In the land of Hollywood options some people strike gold right off the bat. Certainly it has seemed that way for author Melissa Marr. After a troubled start for her young adult supernatural fantasy novel Wicked Lovely, momentum seemed to carry her along to a shot at signing an option for her work.
"The weirdest part was probably the initial call," Melissa said. "My agent said, ‘Vince Vaughn wants to buy your book.' My response was ‘Who?' and ‘Doesn't he have a nearby store?' As I rarely watch movies, I had no idea who he was. The most awkward part was that I had to tell Vince himself I didn't know who he was, but he's so absurdly charming and smart, that we ended up having a great conversation."
After the troubles that had haunted her efforts at getting the book published in the first place, this option deal must have seemed like one more divine intervention in what had been a long process.
"My first book was rejected, but then it sold in a pre-empt and debuted on the New York Times list and then a bunch of international bestseller lists."
Vince Vaughn's company, Wild West Picture Show, also came with another little surprise. They were attached to a studio.
"Wild West Picture Show has a First Look deal with Universal Studios. That meant that we had to go to them first."
Universal seemed to like what they saw and took the project on. Then suddenly the climate changed at the studio. A large deal between Universal and Hasbro concerning a deal to make a film based on the game Ouija came apart, ostensibly over the high budget. Then a week later the axe came down. They were dropping the Wicked Lovely series also. The official word from Universal channeled through The Hollywood Reporter on why the project was dropped was that "it was being set free due to the studio realizing that it doesn't suit their needs." For Melissa the blow from the announcement was softened by the producers whom she has come to love.
"My producers have been clear from the start that they intend to make this movie. When my producers called to tell me the news, they started with "we're renewing the option; we'll just be going with a different studio.
"I think that Universal is a great studio, but we weren't a match. It's no different from publishing. Someone at Universal decided that this isn't a fit. I'm fine with that.
"My producers are going forward with the project. That's the part that's been amazing to me. Everyone says ‘Hollywood lies,' but ‘we're going forward whether Universal does or not' has been Wild West's answer from the start. They're still saying it, and I'm still cashing checks."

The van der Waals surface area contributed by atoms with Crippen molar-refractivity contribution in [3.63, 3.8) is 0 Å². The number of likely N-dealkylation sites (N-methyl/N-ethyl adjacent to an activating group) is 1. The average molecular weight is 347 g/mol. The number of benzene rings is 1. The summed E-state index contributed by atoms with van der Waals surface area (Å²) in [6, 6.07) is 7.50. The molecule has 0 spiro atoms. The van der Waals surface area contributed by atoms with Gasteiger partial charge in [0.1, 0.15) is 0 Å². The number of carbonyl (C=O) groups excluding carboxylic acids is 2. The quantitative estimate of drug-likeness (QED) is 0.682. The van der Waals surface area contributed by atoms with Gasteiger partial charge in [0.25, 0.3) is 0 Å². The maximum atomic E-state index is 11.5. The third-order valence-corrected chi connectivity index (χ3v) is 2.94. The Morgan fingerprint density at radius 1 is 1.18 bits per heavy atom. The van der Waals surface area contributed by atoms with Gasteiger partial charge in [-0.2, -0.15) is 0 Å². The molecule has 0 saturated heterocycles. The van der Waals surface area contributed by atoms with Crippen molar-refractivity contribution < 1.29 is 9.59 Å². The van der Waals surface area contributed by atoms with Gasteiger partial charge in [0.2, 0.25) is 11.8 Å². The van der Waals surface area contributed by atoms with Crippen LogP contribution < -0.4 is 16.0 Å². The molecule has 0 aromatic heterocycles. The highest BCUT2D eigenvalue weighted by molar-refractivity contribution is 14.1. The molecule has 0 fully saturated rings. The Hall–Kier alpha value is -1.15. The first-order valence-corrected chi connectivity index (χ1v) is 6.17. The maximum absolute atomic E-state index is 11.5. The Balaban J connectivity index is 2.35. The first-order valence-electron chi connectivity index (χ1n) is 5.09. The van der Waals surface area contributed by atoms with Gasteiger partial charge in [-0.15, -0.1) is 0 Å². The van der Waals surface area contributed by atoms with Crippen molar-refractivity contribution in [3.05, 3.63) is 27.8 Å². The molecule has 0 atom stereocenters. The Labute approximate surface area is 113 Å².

Going forward is an understatement as the list of big names being attached to the project continues to grow. Mary Harron (American Psycho) is on-board as director, a choice that really seems to please Melissa.
"The people attached are hanging in there with us, even though we no longer have a studio attached, as are some other names that are not yet public. When it was optioned, we had a studio and producers, but no cast, director, or script. Now, what we lack is a studio, but we still have producers - and a great director and a wonderful screenplay (and other pieces). I still have a kickass director (I mean, seriously? She was the first American journalist to interview the Sex Pistols back in the day. She gets weird)."
The current draft of the script is written by Caroline Thompson who has scripted Edward Scissorhands for Tim Burton among scores of other projects. However, this may have been a golden opportunity for Melissa to try her hand at screenwriting.
"Caroline's script is still with us," she illuminated. "Turnaround - as it was explained to me - just means that the new studio will need to compensate the old studio (Universal) for her script, my option money, director, design, and other miscellaneous expenses. As to my writing a script...no thanks. I'm concentrating on my novels right now. I read several versions of Caroline's script and gave notes, but she's the screenwriter."
Melissa views the entire undertaking as a learning experience.
"The biggest take away is that - much like publishing- passion is the part that makes or breaks a project. My team is passionate, ergo we're still moving forward. She has even been lucky enough to have her first adult horror novel, Graveminder, be optioned by Ken Olin for development as a television program in the late spring.
"So, I'm two for two so far. It's really surreal. It's been exhausting at times, but it's been fun too. My first true frustration has been receiving the flurry of ‘Poor Melissa' messages (after the announcement about Universal dropping the project). I appreciate the sympathy, but the project is still under option."
Flurry of messages is an understatement. Melissa received so many of the sympathy messages that she finally had to issue this message to her legions of Twitter followers: I appreciate the support, but I'm not crying in my cornflakes over here. My director & producers & screenwriter continue to be awesome. :)
What most writers hope for is that an experience like this will create many more opportunities for the future. But Melissa takes a more down to earth approach to the roller coaster ride.
"I don't think it has opened any doors. Maybe it would if I wanted to write for Hollywood, or maybe it will if we make it to the screen, but I'm still hanging out writing novels. The checks decreased my weeping over the cost of some of my daughter's top choices for college next year, but beyond that it's life as normal."
That would be normal when it comes to life in the fast lane and the world of Hollywood options.
Del Howison is a journalist, writer and Bram Stoker Award-winning editor. He is also the co-founder and owner of Dark Delicacies "The Home of Horror" in Burbank, CA. He can be reached at Del@darkdel.com